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This Proto-Slavic entry contains reconstructed words and roots. As such, the term(s) in this entry are not directly attested, but are hypothesized to have existed based on comparative evidence.



Probably from Latin cattus or Proto-Germanic *kattuz (see those entries and cat for further etymology).


*kòtъ m[1]

  1. cat
  2. tomcat, male cat


See also[edit]

Derived terms[edit]


  • East Slavic:
  • South Slavic:
    • Bulgarian: кот (kot) (dialectal)
    • Serbo-Croatian:
      Cyrillic: кот (obsolete)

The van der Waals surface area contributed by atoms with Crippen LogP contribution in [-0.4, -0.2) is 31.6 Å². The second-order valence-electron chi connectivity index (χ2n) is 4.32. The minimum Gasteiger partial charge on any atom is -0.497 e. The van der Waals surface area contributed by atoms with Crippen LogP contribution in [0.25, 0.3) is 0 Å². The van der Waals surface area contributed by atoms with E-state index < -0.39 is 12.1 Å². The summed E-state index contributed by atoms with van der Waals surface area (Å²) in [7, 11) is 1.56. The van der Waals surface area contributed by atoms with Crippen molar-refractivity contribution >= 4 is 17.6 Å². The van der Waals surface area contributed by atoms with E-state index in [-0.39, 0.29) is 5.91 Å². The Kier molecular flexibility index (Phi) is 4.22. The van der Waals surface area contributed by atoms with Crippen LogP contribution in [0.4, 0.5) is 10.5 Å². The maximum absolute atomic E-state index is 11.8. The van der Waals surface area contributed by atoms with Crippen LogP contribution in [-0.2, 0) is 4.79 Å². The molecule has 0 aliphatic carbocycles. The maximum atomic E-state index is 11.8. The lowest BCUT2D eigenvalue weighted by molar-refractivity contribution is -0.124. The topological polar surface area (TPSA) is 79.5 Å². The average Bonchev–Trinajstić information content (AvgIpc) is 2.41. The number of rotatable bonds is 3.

Latin: kot (obsolete)
  • West Slavic:
    • Czech: kot (dialectal)
    • Kashubian: kòt
    • Polish: kot
    • Slovak: kot (dialectal)
    • Slovincian: kot
    • Sorbian:

Further reading[edit]

  • Vasmer (Fasmer), Max (Maks) (1964–1973), “кот”, in Etimologičeskij slovarʹ russkovo jazyka [Etymological Dictionary of the Russian Language] (in Russian), translated from German and supplemented by Trubačóv Oleg, Moscow: Progress
  • Černyx, P. Ja. (1999), “кот”, in Istoriko-etimologičeskij slovarʹ russkovo jazyka [Historical-Etymological Dictionary of the Russian Language] (in Russian), volume 1, 3rd reprint edition, Moscow: Russkij jazyk, page 435
  • Trubačóv, Oleg, editor (1984), “*kotъ I”, in Etimologičeskij slovarʹ slavjanskix jazykov [Etymological dictionary of Slavic languages] (in Russian), volume 11, Moscow: Nauka, page 209


  1. ^ Olander, Thomas (2001), “kotъ”, in Common Slavic accentological word list, Copenhagen: Editiones Olander: “b hankat (PR 134)”